But… yes. The richness of life. I wonder if the person talking about the richness of life, is capable of looking around and seeing shapes and colors instead of objects, and of mapping the patterns of those shapes and colors. I wonder if he understands that kind of beauty, or only the kind of beauty that comes from a certain other kind of perception, more filtered, perhaps in some ways more efficient, but irretrievably blocking out many things before they hit consciousness.

I wonder if he understands the dance of waiting for “launch windows” to line up to make actions possible, and all the things that happen while waiting on the ground for the next “launch window” to start. I wonder if he understands that with any pain coming from the jerking-around fluctuations also comes a rhythm and beauty. I wonder if any of this makes sense to him.

I don’t know what’s in the future. I may lose some of these experiences, but there would be other experiences to take their place. These experiences may become more extreme, with some of the experiences I have now lost. These two things have happened in the past, I see no reason to assume that either or both will not happen in the future. Either or both would be acceptable to me. Either or both would include a whole different dimension of the richness of life.

I know I’ve talked about a lot of negative experiences in my posts recently. The positive experiences I talk about here are part of living as the person I am, too. Being the sort of person that gets called autistic brings things that other people describe as negative or positive, but they stem from the same thing and that thing has beauty that many people can’t see.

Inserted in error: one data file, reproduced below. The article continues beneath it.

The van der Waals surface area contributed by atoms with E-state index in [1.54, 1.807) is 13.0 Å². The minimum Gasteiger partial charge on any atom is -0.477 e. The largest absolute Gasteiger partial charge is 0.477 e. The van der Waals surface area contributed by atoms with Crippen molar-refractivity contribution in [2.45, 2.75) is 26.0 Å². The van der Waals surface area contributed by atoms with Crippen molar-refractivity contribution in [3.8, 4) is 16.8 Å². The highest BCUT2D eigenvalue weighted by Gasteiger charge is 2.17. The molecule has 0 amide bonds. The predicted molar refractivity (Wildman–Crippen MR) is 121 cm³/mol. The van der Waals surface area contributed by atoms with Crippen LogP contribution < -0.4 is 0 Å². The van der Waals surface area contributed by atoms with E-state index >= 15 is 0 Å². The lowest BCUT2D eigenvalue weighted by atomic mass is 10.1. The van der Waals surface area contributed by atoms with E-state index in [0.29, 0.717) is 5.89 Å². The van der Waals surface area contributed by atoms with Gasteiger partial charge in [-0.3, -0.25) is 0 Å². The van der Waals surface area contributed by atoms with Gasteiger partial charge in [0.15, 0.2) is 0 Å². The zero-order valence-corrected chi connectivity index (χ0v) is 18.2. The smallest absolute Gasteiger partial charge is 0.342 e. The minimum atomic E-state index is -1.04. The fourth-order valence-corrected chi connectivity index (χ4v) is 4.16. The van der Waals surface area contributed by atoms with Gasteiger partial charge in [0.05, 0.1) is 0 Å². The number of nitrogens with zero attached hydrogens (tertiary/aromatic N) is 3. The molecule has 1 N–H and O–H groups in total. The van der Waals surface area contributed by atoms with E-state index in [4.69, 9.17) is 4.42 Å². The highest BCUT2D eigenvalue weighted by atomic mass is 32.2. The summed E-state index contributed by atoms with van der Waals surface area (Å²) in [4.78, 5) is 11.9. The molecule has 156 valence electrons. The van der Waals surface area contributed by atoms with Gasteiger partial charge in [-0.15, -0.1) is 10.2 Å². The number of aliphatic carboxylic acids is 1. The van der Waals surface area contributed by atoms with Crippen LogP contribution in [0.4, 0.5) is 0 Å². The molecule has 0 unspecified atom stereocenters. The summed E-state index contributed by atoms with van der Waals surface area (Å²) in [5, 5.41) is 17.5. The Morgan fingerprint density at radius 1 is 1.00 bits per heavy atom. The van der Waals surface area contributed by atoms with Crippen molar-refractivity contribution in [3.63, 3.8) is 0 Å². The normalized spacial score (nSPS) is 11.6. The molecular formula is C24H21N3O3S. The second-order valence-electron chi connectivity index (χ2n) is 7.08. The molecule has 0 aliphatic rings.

It is not just having things taken away, it is not just compensation, these things are part and parcel of being autistic, although they differ from person to person. I’m not talking about some balancing act where a god of impartiality runs around taking things away and giving other things, that’s ridiculous and in fact ableist. But I am saying that those who are viewed by society as having things taken away from us, and our lives viewed as being essentially barren wastelands, are not shut out of the richness of life by being who we are. And the richness we experience is not some cheap romanticized copy of the richness others experience. The richness of life is there for everyone, and whether one experiences it or not is not dependent on being autistic. How one experiences it, on the other hand, may well be dependent on neurology and life experience and everything else.

About Mel Baggs

Hufflepuff. Came from the redwoods. Crochet or otherwise create constantly and compulsively. Write poetry and paint when I can. Physically and cognitively disabled. Anything you hear in the media or gossip is likely to be oversimplified at best and wildly inaccurate at worst, the only way to get to know me is to actually know me. I'm not really part of any online faction or another, even ones that claim me as a member. The thing in the world most important to me is having love and compassion for other people, although I don't always measure up to my own standards there by a longshot. And individual specific actions and situations and contexts matter a lot more to me than broadly-spoken abstract words and ideas about a topic. My father died a couple years ago and that has changed my life a lot in ways that are still evolving, but I wear a lot of his clothes and hats every day since he died and have shown no sign of stopping soon.

One response »

  1. Hey, I betcha I miss a lot of experiences you get to have. Reminds me of why I read SF. I get to find out about different weird things I would not have thought of, if left to myself. I do thank you for trying to explain your experiences to the rest of us. I don’t think we’ll ever “get it” exactly, but I like to try to think I understand, as a borderline Aspie/BAPy.

    (I think.)